Autonomous underwater robots are transforming oceanographic studies

In a big step towards better monitoring the biodiversity of ocean ecosystems, new research recently published in the journal Environmental DNA details how scientists at the Monterey Bay Aquarium Research Institute (MBARI) use unmanned underwater robots to sample environmental DNA (eDNA).

When equipped with a revolutionary “laboratory in a box” for sampling environmental DNA (eDNA), nimble robots like MBARI’s Long Range Autonomous Underwater Vehicle (LRAUV) can expand the health surveillance of oceans. Image credit: © 2021 MBARI/Monterey Bay Aquarium

eDNA allows researchers to identify the presence of aquatic species from the tiny bits of genetic material they release. This DNA cluster provides insights into variations in biodiversity in sensitive regions, the presence of uncommon or endangered species, and the increase in invasive species – all important for understanding, promoting and preserving a healthy ocean. .

For the research, scientists integrated two unique autonomous systems created by MBARI: the Environmental Sample Processor (ESP) and the Long Range Autonomous Underwater Vehicle (LRAUV).

The LRAUV is a skilled robot that can travel to remote areas of the ocean for an extended period of time. The ESP is a robotic “laboratory in a box” that sifts seawater and stores eDNA for future research. By providing an ESP with LRAUV technology, scientists can increase the scale of marine monitoring in space and time.

In contrast, conventional ocean eDNA sampling requires weeks on an expensive research vessel limited to a localized region. Innovative technologies like this are transforming attempts at marine conservation.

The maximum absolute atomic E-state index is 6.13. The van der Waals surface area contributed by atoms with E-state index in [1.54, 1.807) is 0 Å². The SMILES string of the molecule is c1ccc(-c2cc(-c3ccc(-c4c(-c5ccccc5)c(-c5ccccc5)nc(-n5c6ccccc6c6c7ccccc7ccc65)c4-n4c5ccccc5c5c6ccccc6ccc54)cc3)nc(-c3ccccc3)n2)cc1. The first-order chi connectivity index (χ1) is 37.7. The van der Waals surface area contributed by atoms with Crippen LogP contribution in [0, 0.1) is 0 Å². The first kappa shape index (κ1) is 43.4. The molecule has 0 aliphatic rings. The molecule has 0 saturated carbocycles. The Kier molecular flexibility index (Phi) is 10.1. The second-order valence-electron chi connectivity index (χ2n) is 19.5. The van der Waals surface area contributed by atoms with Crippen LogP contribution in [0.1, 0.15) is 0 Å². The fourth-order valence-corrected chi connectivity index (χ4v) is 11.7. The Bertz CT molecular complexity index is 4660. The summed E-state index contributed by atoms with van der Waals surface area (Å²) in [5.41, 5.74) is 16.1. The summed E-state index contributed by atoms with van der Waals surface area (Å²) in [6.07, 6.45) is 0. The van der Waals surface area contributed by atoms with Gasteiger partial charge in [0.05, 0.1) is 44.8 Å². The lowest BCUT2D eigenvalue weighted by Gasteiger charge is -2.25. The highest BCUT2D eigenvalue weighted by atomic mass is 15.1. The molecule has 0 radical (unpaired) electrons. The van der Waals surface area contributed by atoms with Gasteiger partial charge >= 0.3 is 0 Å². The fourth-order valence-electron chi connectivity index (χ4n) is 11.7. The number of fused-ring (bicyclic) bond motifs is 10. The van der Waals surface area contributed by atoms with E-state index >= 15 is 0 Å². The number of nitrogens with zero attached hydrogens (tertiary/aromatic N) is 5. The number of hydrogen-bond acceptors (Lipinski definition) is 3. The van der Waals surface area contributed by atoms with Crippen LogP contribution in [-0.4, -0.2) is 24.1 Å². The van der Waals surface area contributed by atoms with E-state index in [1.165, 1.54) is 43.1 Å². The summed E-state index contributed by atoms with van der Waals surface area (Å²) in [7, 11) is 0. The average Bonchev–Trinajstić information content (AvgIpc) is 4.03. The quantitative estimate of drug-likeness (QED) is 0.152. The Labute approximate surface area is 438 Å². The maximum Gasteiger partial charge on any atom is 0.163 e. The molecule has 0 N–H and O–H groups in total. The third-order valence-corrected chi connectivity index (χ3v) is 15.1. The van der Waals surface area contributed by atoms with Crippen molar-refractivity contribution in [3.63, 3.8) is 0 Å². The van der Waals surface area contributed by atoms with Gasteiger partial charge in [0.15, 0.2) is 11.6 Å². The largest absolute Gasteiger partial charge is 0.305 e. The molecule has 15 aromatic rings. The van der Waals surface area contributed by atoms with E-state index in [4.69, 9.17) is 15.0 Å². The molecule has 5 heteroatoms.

We know eDNA is an incredibly powerful tool for studying ocean communities, but we’ve been limited by what we can accomplish using manned research vessels. Today, autonomous technology helps us make better use of our time and resources to study new parts of the ocean.

Kobun Truelove, lead study author and biological oceanographer, MBARI

Ocean biodiversity is a measure of the large number of species and individuals in the seas. This variety of interconnected organisms – from the smallest plankton to the largest whales – create the air we breathe, support food webs and control our climate. Autonomous tools such as ESP and LRAUV allow MBARI scientists to maintain a constant presence in the ocean and track variations in delicate ecosystems in a way that was not feasible in the past.

Organisms move as conditions change in our oceans and Great Lakes, affecting the people and economies that depend on these species. We need cheaper and more agile approaches to monitoring biodiversity at scale. This study provides the synergistic development of eDNA and unmanned technologies that we need, in direct response to the priorities set out in NOAA’s Omics Strategic Plan.

Kelly Goodwin, study co-author and collaborator, National Oceanic and Atmospheric Administration